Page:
It was supposed to be Avery McRae’s first day back at school after winter break, but fat snowflakes were falling outside and class was canceled. Her horseback-riding lesson wasn’t happening either. At lunch with her mom and dad at Hot Mama’s Wings, in Eugene, Oregon, Avery slumped in her seat and stuck out her lip, disappointed the way 11-year-olds are when they’ve been waiting for something forever.
“I haven’t seen the horses in three weeks,” she cried. “I’m going to die.”
Avery had been in Denver for the holiday visiting family, but now she was back home, eager to return to sixth grade and afternoons stacked with extracurricular activities. She plays piano and has practiced Bhangra, a Punjabi folk dance, since she was two. Each morning, she feeds chickens she’s named after flowers, and each evening, she makes sure they’re tucked in their coop. In the spring, she runs a backyard business raising chicks for customers.
And, sometimes, she goes to court. Unlike most tweens, Avery is suing the federal government.
She’s the second-youngest of 21 plaintiffs, ages 9 to 20, in Juliana v. United States, a case filed in Eugene in 2015 on the grounds that the federal government has knowingly endangered them by promoting the burning of fossil fuels. If climate change threatens their future, they reason, the government has violated their constitutional right to due process. There are roughly the same number of defendants as plaintiffs in the case, including the Environmental Protection Agency, the Office of the President and the president himself. Until January 20, that was Barack Obama. Now it’s Donald Trump.
“You’re suing Trump!” Avery recalls her classmates said when they flocked her at school on November 9. “I’m like, ‘Yep.’ What did I get myself into?”
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When Avery and I spoke on the phone for the first time, about six months before the election, I asked her why people should care about the lawsuit. She became breathless as she described the stakes. In short, she said, the case will decide how future generations will survive on earth: “If they’re going to have to wear air masks every time they go outside or if they’re going to live in pristine environments where they can swim in cold water in the summer and fish and hike in old-growth forests and not worry about climate change.”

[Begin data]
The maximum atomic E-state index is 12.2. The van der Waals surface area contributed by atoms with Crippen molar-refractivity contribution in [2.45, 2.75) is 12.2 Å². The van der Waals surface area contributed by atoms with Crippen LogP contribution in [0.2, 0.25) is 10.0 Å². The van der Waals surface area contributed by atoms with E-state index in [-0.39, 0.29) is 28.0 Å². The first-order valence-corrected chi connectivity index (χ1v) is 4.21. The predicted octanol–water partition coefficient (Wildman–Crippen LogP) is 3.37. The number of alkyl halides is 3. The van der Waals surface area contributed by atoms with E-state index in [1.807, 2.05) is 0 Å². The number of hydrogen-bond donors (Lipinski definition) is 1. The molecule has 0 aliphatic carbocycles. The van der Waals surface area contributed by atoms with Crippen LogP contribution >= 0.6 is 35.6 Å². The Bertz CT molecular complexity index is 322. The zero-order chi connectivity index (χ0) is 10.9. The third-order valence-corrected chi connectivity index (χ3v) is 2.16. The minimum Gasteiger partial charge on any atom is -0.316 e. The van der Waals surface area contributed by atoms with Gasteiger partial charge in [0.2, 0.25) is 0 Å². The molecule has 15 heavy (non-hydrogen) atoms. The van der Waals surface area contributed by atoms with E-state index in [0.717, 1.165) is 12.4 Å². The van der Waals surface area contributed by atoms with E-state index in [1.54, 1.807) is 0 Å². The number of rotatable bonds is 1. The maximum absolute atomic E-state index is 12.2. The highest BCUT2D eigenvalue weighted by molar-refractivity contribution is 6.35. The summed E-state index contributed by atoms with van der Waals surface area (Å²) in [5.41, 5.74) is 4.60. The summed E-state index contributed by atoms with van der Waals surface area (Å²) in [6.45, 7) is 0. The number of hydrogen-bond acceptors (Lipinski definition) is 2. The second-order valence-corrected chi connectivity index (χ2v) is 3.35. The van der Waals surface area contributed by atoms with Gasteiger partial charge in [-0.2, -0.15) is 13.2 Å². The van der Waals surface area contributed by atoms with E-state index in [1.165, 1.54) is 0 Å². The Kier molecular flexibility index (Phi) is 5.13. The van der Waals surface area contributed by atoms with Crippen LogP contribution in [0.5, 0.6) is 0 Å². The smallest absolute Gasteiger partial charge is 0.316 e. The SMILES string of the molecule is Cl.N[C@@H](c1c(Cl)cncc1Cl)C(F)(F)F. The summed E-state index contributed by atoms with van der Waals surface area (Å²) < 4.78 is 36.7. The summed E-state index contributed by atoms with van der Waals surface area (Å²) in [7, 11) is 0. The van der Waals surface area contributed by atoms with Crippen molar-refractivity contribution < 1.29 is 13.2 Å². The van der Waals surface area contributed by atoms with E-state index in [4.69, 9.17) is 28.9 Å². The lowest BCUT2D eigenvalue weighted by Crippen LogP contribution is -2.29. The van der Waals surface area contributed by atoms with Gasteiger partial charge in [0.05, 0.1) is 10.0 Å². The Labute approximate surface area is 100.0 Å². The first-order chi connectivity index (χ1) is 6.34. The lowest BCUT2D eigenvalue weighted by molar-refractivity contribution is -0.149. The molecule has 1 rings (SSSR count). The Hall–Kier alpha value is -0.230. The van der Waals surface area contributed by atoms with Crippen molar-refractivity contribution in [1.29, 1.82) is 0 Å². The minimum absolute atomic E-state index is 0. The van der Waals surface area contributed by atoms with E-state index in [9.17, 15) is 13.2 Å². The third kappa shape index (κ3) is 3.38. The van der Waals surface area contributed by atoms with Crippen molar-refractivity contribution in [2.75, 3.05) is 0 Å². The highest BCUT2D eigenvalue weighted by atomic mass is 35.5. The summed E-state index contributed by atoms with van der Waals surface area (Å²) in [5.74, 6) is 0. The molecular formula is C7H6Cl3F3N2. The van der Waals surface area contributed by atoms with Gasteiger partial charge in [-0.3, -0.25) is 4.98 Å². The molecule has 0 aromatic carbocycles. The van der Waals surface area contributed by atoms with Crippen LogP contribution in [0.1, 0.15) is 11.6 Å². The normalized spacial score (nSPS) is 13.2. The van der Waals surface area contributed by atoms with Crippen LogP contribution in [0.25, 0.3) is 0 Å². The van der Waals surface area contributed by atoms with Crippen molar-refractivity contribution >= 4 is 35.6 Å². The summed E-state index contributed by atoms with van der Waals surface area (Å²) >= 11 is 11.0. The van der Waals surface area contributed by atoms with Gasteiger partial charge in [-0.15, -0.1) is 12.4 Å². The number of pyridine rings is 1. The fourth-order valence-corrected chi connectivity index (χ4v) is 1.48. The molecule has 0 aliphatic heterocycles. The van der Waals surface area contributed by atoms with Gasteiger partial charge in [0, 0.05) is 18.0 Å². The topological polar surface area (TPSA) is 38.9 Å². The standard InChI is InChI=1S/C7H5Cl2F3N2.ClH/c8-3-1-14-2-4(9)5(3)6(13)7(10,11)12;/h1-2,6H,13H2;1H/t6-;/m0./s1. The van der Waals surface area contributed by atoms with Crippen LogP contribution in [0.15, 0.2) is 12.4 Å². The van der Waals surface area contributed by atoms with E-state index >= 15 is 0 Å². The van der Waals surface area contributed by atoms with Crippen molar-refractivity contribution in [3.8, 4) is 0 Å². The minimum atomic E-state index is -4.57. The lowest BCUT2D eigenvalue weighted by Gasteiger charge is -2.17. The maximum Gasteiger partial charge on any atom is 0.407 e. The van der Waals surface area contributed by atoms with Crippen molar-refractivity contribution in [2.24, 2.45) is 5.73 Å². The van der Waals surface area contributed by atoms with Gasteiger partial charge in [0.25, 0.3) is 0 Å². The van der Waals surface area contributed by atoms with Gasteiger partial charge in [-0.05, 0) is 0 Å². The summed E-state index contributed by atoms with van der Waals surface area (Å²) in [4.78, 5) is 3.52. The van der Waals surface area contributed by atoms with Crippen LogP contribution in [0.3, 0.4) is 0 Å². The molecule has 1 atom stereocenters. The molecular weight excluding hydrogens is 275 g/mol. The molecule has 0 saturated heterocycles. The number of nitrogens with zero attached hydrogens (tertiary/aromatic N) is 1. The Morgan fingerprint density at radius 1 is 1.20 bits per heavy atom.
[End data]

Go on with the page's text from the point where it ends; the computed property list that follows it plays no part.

Avery started caring about the environment around the age of 5, when she read a book about snow leopards. Finding out they were endangered made her “super heartbroken.” Her mom suggested they raise money for the animals, so one day in December, Avery threw a party with a small suggested donation. She and some friends made leopard Christmas ornaments and decorated cupcakes with spots. By the end, she had raised $200 that she donated to the Snow Leopard Trust.
The following year, Avery and friends made more ornaments and raised money for wolves and, more recently, for salmon. Avery had seen some spawning in nearby Whittaker Creek and marveled over how they were swimming the same water as the previous generation of the fish had done, and the next generation would. It was a blow when her parents told her on the drive home that some salmon, too, are endangered.
It wasn’t long after that she became involved with Our Children’s Trust, the legal heft behind the lawsuit that works on climate cases with young people, lawyers, and scientists around the world. The organization is based in Eugene, Avery’s hometown. When she signed up for a summer camp the group organized one year, she spent a week learning how to testify at city council meetings, painting a mural on the building of a bicycle shop downtown, and screen-printing shirts with polar bears.